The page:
Coding Tutorials July 9, 2021 by Maurice Fawcett

Resize and Rotate Images Using JavaScript

If you are a Web Developer, you may be wondering how you could resize and rotate images. Well, if you are using JavaScript, you are in luck! Resizing and rotating images is entirely possible using JavaScript. Let’s get into it (by the way, this post assumes you have a basic understanding of coding and web development)!


Resizing Images using JavaScript

The way we’re going to resize an image in our case is going to require HTML, CSS, and JavaScript as follows:

<img id="container" src="Your image here"/>
<button>Resize</button>
#container {
  width: 300px;
  height: 300px;
  border: 1px solid;
}
document.querySelector('button').onClick = function() {
  const image = document.getElementById('container');
  image.style.width = '450px';
  image.style.height = 'auto';
}

On your page you should see a Resize button which, when clicked, will resize the photo to 450px from 300px. You can easily change the pixel count under image.style.width to whatever you’d like.

Automated Image Resizing

Before we continue, I am going to briefly go over the concept of automatically resizing images when you upload them to a server. Since image file sizes can get very large, this is quite a handy thing to do if you have a large website or app, and you need to manage resources. To do this automated image resizing we are going to use the File Reader API (which you can learn more about here https://developer.mozilla.org/en-US/docs/Web/API/FileReader) and the Canvas API (https://developer.mozilla.org/en-US/docs/Web/API/Canvas_API). We are going to use File Reader to choose an image file from our computer. The HTML code would be as follows:

<input type="file" id="myuploader">
<button onClick='resize()'>Resize</button>
<img id="image">

Next on to the JavaScript:

function resize(){
  
  const resize_width = 600;

  const item = document.querySelector('#myuploader').files[0];

  const reader = new FileReader();

  reader.readAsDataURL(item);
  reader.name = item.name;
  reader.size = item.size;
  reader.onload = function(event) {
    const img = new Image();
    img.src = event.target.result;
    img.name = event.target.name;
    img.size = event.target.size;
    img.onload = function(el) {
      const elem = document.createElement('canvas');

      const scaleResize = resize_width / el.target.width;
      elem.width = resize_width;
      elem.height = el.target.height * scaleResize;

      const ctx = elem.getContext('2d');
      ctx.drawImage(el.target, 0, 0, elem.width, elem.height);

      const srcEncoded = ctx.canvas.toDataURL('image/jpeg', 1);

      document.querySelector('#image').src = srcEncoded;

    }
  }
}

If you work through the code, we are setting the image width to 600. We are setting up the File Reader, and getting the data from the image file (the data is being converted into base64 format). We then create a canvas element and scale it with some simple math. Notice the drawImage, which is a specific Canvas method – drawImage “draws” the image thumbnail onto the canvas for us. The data is then encoded. From here one could send off the encoded base64 data to a server, but that is beyond the scope of this post.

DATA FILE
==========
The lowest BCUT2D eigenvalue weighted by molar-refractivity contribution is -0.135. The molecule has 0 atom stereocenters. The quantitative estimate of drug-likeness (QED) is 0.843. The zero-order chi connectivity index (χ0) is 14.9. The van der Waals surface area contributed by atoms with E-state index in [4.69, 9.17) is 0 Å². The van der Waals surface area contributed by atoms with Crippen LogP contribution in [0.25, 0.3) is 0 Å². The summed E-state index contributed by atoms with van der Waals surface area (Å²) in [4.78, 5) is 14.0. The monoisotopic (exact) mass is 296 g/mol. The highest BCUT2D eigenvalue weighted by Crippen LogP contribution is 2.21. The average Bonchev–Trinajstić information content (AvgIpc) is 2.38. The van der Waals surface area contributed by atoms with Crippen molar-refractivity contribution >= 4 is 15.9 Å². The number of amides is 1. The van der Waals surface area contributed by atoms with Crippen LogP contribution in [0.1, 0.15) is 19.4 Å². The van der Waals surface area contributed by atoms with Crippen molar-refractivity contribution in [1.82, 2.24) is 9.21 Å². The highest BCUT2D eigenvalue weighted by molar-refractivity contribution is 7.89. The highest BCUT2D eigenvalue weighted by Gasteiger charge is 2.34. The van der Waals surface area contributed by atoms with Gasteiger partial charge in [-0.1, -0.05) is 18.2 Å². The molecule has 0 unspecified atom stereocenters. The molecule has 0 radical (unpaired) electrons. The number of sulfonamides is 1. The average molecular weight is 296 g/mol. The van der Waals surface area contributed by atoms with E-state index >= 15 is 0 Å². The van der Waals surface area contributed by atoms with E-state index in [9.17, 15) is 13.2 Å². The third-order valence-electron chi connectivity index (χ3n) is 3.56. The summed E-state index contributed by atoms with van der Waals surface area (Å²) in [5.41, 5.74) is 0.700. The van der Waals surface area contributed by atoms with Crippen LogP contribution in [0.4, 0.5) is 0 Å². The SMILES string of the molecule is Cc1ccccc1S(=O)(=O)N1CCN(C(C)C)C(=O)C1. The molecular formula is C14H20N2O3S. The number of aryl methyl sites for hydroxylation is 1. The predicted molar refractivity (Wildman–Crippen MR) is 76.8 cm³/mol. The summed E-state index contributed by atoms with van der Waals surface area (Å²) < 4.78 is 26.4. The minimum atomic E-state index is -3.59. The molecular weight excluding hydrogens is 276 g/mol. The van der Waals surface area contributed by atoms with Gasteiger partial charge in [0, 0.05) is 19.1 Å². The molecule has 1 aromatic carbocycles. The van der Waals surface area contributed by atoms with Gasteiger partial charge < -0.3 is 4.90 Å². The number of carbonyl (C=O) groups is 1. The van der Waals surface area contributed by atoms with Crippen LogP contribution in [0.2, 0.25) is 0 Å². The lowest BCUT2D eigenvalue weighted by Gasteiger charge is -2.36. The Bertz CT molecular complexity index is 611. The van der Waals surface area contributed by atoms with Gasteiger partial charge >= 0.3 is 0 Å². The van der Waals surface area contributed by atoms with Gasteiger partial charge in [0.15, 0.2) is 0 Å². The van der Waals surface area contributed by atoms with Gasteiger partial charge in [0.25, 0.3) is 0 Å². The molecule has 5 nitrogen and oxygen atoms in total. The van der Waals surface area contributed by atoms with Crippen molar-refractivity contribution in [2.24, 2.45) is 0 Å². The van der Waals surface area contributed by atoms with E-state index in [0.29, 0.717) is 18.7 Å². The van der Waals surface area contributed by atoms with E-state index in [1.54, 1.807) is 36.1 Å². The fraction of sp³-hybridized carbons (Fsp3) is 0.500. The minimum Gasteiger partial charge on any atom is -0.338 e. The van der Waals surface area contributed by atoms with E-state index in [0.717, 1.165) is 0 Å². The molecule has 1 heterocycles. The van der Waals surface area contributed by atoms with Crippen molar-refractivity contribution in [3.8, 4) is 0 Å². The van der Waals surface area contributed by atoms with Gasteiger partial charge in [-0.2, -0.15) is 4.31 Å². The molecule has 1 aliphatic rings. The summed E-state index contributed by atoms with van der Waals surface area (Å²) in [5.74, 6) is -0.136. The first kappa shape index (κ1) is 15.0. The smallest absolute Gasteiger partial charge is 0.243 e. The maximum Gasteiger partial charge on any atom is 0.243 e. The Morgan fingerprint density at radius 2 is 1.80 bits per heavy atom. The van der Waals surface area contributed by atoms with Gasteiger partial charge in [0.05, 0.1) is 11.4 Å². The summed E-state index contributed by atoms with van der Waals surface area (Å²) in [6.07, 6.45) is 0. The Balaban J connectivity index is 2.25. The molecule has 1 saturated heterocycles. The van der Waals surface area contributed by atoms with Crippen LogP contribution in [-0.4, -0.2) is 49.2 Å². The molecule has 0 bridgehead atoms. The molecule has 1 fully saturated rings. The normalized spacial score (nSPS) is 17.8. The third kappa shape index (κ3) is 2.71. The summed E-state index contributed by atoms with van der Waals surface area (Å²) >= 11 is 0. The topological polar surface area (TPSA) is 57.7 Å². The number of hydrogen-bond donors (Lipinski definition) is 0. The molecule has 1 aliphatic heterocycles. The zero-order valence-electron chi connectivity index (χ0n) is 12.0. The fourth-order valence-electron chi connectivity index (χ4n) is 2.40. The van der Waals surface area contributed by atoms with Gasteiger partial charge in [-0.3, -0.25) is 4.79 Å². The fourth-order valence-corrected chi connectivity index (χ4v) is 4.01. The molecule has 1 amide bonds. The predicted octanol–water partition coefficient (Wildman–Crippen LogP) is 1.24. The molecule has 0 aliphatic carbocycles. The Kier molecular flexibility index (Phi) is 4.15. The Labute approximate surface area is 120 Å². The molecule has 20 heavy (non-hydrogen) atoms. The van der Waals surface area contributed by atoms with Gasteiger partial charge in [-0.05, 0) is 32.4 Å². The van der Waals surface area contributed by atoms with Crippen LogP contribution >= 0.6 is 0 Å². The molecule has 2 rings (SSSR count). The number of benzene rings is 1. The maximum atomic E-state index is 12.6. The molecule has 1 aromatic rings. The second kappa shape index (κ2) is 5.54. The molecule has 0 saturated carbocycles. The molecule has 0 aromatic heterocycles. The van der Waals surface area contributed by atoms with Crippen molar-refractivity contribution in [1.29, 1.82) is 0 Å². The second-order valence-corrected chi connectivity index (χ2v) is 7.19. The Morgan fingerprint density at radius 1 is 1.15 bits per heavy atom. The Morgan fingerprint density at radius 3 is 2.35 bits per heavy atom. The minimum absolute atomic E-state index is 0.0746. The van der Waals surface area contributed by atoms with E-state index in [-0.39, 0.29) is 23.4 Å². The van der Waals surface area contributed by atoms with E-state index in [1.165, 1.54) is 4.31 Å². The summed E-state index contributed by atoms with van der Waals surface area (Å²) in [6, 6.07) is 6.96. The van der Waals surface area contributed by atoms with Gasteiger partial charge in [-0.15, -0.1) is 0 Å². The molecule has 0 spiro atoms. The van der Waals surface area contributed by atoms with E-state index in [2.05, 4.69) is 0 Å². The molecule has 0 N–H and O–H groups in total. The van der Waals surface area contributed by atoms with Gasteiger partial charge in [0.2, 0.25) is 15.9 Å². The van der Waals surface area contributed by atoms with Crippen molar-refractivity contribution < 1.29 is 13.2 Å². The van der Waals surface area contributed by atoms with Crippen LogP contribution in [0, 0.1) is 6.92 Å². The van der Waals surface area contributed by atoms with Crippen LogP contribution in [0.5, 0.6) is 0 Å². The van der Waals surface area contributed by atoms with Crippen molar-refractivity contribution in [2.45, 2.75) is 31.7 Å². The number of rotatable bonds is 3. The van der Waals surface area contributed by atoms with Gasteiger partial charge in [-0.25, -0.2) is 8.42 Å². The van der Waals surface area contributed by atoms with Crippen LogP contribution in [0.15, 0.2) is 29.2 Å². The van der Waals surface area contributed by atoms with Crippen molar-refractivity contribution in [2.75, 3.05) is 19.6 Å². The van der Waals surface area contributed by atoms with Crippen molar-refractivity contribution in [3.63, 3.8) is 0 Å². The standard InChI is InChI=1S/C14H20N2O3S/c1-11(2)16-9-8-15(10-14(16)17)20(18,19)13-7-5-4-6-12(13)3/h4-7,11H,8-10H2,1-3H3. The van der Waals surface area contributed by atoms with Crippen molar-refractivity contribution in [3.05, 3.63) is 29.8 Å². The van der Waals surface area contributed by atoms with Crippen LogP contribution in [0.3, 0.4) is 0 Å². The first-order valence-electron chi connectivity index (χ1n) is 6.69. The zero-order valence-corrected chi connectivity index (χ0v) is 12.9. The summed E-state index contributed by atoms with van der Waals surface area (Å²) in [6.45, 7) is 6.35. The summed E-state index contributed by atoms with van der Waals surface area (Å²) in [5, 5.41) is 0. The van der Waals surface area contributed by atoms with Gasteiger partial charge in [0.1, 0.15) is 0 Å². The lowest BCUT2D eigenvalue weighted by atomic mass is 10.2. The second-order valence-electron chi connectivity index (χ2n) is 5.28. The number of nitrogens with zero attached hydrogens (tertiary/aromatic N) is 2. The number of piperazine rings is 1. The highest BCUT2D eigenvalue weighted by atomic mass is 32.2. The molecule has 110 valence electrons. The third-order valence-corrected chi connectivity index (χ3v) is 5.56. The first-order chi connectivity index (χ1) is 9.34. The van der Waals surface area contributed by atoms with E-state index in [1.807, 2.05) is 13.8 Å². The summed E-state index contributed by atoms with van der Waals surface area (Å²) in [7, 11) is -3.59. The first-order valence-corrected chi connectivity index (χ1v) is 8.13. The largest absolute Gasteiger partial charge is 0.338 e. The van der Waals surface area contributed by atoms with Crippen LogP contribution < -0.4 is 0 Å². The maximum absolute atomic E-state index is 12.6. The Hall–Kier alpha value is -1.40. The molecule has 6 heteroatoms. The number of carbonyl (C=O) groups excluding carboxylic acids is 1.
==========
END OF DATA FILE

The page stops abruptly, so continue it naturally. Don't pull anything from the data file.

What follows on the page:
Image Resizing with Uploadcare

Uploadcare supports easy image transformations on the fly. Check out our Transformations Documentation. If you don’t already have an account with Uploadcare, you can start with a free account, and get started using Uploadcare’s Quick Start documentation which you can find here https://uploadcare.com/docs/start/quickstart/.

Let’s take a quick look at how image resize operations would work in Uploadcare. Once you log in to the Dashboard, go to Files; here we can upload an image to Uploadcare.

Uploadcare dashboard for file loading

I’m going to use a cute photo of a puppy that I grabbed for free from Unsplash. Drag an image file to the area indicated on the page. Once the file is uploaded you should see something like this:

Uploadcare dashboard after dragging and dropping the image

Click on the file, and you’ll be taken to the File info screen. As you scroll down you will be able to see some examples of the on the fly image transformations that you can do, on request, with Uploadcare. Since Uploadcare receives requests to transform images via a UUID (an Uploadcare CDN URL), we can take a look at some examples of how one would transform images using Uploadcare via a few UUIDs. It is important to note that when we transform images using Uploadcare, the original image file doesn’t change.

We could rescale an image keeping its original proportions with:

//:uuid/-/preview/400x400/
puppy after rescaling the image to 400 by 400

We can resize the photo to 200×200 with:

//:uuid/-/resize/200x200/
puppy photo resized to 200 by 200

Lets try Uploadcare’s smart crop function:

//:uuid/-/scale_crop/400x800/smart/
puppy image smart cropped to 400 by 800

Uploadcare also has a smart resize function, an example of this would be:

//:uuid/-/smart_resize/440x600

Zoom In and Out of Images using JavaScript

To zoom in and out of images using JavaScript, we are going to return to our friend the Canvas API which we discussed earlier, in particular, we are using the Canvas scale method. The important thing to notice in the HTML is matching the canvas id with the document.GetElementByID, as well as the width and height settings. What we are doing is creating the canvas element, clearing the canvas, then we are telling the canvas to draw the image. We attach Event Listeners to click functions which tell the Canvas API how much to zoom in and zoom out, by attaching the click functions to the myDraw function.